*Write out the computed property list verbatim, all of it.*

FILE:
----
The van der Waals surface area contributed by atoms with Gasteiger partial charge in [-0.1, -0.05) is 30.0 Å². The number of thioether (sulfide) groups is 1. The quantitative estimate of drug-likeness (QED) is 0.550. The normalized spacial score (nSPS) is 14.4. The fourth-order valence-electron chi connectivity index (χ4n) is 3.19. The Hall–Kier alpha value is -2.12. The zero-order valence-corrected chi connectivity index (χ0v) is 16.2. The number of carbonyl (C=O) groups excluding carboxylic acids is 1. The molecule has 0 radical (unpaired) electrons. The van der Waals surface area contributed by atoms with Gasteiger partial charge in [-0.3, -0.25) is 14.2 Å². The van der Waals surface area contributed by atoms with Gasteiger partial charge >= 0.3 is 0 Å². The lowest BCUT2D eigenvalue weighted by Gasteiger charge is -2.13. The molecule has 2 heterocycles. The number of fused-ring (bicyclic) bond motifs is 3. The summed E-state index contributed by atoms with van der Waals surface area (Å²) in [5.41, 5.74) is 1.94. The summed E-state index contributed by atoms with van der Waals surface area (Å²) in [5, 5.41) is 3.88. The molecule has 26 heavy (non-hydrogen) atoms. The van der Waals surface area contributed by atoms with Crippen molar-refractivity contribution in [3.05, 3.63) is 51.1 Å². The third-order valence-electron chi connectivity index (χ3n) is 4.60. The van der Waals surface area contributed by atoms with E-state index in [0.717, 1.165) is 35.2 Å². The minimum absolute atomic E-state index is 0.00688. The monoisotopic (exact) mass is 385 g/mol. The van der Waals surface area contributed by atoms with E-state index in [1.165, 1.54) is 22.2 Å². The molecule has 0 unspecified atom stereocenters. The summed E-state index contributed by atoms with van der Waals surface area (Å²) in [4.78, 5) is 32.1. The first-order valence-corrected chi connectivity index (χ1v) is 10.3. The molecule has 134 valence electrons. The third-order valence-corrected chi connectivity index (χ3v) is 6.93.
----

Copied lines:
The van der Waals surface area contributed by atoms with Gasteiger partial charge in [-0.1, -0.05) is 30.0 Å². The number of thioether (sulfide) groups is 1. The quantitative estimate of drug-likeness (QED) is 0.550. The normalized spacial score (nSPS) is 14.4. The fourth-order valence-electron chi connectivity index (χ4n) is 3.19. The Hall–Kier alpha value is -2.12. The zero-order valence-corrected chi connectivity index (χ0v) is 16.2. The number of carbonyl (C=O) groups excluding carboxylic acids is 1. The molecule has 0 radical (unpaired) electrons. The van der Waals surface area contributed by atoms with Gasteiger partial charge in [-0.3, -0.25) is 14.2 Å². The van der Waals surface area contributed by atoms with Gasteiger partial charge >= 0.3 is 0 Å². The lowest BCUT2D eigenvalue weighted by Gasteiger charge is -2.13. The molecule has 2 heterocycles. The number of fused-ring (bicyclic) bond motifs is 3. The summed E-state index contributed by atoms with van der Waals surface area (Å²) in [5.41, 5.74) is 1.94. The summed E-state index contributed by atoms with van der Waals surface area (Å²) in [5, 5.41) is 3.88. The molecule has 26 heavy (non-hydrogen) atoms. The van der Waals surface area contributed by atoms with Crippen molar-refractivity contribution in [3.05, 3.63) is 51.1 Å². The third-order valence-electron chi connectivity index (χ3n) is 4.60. The van der Waals surface area contributed by atoms with E-state index in [0.717, 1.165) is 35.2 Å². The minimum absolute atomic E-state index is 0.00688. The monoisotopic (exact) mass is 385 g/mol. The van der Waals surface area contributed by atoms with E-state index in [1.165, 1.54) is 22.2 Å². The molecule has 0 unspecified atom stereocenters. The summed E-state index contributed by atoms with van der Waals surface area (Å²) in [4.78, 5) is 32.1. The first-order valence-corrected chi connectivity index (χ1v) is 10.3. The molecule has 134 valence electrons. The third-order valence-corrected chi connectivity index (χ3v) is 6.93.